By: Dan Hueber –
March has turned out to be a rather discouraging month thus far for bulls in the grain and soy markets and with pressure once again overnight, it would not appear that we are not finished with the shellacking of the bull just yet. Actually, this extends well beyond these two complexes as commodities in general are on track to suffer one of the roughest months and possibly roughest quarters in the past year. If we were to close right now, the GSCI would be at the lowest levels since Thanksgiving of this past year. Realistically this should not come as a major surprise as after generally rising prices in the commodity sector through much of 2016, a number of markets were left in an overbought position and without a consistent supply of fresh bullish fodder, we were susceptible to witnessing a downward correction, which now appears to have turned into a reality. If you recall, not long ago I was expressing concern that too many were already jumping on the commodity band wagon and we could be at risk of needing to shake out a few of the weak climbers from the trees. While focusing primarily on crude oil and industrial metals, even analysts from Goldman Sachs took to the airwaves yesterday to defend their longer-term bullish stance on the commodity sector stating, “all these concerns are misplaced and argue that the market needs a little patience to wait for the fundamentals to materialize.” The concern that he was referring to was primarily focused on a possible slowdown in Chinese economic expansion. The Goldman representative was not alone in this outlook as yesterday Barclays also recommitted to its bullish outlook on crude oil for the next several years. As I have commented previously as well, one should keep in mind that investment banks such as these are not generally focused on the short-term performance in a market and attempt to position their clientele for the major swings but for the near-term at least it would seem obvious that we are lacking a fresh bullish story.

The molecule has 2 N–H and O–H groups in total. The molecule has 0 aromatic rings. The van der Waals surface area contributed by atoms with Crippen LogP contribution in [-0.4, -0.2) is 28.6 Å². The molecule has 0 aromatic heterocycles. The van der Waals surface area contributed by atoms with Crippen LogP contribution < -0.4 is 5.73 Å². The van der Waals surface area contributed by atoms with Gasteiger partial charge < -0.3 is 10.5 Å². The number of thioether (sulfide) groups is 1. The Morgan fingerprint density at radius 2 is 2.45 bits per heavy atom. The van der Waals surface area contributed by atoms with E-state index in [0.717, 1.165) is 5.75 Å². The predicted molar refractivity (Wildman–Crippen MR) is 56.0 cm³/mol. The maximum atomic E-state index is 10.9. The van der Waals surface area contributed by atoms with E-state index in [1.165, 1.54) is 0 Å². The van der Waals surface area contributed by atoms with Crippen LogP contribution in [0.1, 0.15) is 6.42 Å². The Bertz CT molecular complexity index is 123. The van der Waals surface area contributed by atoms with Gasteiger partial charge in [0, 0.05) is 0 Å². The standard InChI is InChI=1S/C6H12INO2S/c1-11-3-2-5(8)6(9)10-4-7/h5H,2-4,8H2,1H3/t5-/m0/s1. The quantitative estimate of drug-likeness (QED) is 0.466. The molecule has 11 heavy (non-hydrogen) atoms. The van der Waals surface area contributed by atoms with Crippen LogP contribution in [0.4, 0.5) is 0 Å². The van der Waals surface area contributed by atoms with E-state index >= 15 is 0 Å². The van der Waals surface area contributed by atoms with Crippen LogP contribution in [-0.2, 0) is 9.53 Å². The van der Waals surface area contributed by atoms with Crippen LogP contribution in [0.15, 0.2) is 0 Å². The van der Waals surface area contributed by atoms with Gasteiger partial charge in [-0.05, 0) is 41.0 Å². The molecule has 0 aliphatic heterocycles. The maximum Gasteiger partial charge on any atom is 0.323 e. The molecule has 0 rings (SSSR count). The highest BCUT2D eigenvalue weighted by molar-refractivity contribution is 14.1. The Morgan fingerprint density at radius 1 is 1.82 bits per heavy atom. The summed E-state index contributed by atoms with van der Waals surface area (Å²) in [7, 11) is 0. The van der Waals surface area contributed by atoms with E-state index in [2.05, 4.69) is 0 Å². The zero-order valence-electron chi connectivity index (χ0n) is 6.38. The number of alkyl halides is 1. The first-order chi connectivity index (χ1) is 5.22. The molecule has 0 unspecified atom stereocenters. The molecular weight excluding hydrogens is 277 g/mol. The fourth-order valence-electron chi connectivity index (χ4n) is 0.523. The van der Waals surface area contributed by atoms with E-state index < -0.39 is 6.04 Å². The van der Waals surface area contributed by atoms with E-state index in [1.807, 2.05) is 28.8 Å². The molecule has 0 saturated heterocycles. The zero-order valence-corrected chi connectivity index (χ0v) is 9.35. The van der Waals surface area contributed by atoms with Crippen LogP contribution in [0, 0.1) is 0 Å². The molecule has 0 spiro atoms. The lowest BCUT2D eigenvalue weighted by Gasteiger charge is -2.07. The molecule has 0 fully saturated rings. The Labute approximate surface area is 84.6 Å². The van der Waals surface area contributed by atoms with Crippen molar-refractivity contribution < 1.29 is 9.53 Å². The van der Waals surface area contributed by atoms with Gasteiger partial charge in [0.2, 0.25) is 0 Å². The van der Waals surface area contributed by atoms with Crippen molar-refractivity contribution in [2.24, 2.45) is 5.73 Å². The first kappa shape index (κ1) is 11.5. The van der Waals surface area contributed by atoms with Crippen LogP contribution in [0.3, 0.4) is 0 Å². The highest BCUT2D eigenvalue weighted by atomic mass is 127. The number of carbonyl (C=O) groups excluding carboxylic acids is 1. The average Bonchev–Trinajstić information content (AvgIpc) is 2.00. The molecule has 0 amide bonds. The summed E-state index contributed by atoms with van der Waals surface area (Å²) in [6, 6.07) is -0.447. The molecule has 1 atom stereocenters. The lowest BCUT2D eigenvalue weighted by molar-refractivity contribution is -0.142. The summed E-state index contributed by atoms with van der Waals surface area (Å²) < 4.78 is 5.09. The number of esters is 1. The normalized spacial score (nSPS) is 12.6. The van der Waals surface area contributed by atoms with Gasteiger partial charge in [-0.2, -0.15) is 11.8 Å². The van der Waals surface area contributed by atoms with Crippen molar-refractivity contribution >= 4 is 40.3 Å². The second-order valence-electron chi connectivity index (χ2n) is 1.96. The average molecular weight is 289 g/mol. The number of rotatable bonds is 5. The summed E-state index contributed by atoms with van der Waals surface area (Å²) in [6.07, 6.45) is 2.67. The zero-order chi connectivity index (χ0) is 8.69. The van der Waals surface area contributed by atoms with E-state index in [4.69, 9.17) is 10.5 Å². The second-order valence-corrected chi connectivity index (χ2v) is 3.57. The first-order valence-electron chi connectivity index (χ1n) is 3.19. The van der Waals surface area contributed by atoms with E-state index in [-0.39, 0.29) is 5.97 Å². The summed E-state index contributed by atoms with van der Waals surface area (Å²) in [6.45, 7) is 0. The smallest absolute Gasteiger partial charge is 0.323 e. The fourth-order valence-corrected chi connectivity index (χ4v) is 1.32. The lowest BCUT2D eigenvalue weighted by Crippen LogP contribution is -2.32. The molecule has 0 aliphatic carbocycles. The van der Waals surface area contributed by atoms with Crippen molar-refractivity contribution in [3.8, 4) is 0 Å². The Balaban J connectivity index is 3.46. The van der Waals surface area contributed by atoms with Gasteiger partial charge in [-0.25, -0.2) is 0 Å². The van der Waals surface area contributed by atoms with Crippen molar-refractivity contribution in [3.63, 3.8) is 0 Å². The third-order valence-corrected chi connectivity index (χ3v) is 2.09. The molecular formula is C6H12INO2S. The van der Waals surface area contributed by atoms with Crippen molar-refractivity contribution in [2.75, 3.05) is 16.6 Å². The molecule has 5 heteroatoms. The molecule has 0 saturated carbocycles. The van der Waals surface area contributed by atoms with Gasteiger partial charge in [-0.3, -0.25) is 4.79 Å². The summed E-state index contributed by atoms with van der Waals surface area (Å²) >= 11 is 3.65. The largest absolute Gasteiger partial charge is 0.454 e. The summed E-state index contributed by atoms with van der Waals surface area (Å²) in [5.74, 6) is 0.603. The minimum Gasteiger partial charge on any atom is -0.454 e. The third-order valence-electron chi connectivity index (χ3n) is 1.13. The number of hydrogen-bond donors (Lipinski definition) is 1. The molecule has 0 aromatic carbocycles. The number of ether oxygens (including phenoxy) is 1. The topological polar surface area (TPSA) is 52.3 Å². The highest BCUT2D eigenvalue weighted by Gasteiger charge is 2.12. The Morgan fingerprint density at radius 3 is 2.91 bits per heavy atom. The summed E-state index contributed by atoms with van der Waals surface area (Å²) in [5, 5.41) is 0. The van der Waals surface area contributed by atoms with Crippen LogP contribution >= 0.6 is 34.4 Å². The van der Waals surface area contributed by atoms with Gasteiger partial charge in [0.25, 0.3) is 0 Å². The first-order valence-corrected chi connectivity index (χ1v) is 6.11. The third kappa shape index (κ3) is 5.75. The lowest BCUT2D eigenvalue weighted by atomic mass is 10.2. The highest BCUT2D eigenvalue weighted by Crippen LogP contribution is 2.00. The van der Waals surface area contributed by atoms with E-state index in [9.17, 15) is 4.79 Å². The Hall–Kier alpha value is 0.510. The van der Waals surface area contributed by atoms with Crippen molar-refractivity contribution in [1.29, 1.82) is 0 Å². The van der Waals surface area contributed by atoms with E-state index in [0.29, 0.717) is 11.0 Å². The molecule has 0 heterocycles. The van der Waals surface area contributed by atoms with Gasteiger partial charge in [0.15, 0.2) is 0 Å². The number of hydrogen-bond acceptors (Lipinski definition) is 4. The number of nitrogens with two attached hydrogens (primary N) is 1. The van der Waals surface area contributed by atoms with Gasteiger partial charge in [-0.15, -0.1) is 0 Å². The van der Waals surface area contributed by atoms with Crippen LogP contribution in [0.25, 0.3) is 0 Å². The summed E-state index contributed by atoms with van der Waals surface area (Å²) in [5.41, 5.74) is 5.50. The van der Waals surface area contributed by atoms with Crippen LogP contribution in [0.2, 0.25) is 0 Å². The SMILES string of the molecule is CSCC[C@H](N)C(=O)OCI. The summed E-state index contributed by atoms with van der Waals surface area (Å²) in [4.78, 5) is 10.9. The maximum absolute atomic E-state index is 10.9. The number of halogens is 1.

While it would be premature to suggest this will be the story, note that Australian meteorologists are raising the El Nino warning flags once again. The Bureau of Meteorology for that nation now states that there is a 50% change of an El Nino occurring this year as six of the eight thresholds in their weather models could be triggered by this summer. Were this to be correct, it could suggest a tough season ahead for African and south east Asian crops.
For now though we must confront what appears to be a tremendous crop coming home in South America, an energy market that has lost its mojo and a US Dollar that continues to hold at the highest levels in the past fourteen years. For now these appear to be creating enough headwinds to not only stop our markets in their tracks but push them a bit backwards. I suspect that until we can move out closer to the time we can actually generate a few weather concerns at home, grain and soy markets will have a difficult time sustaining strength.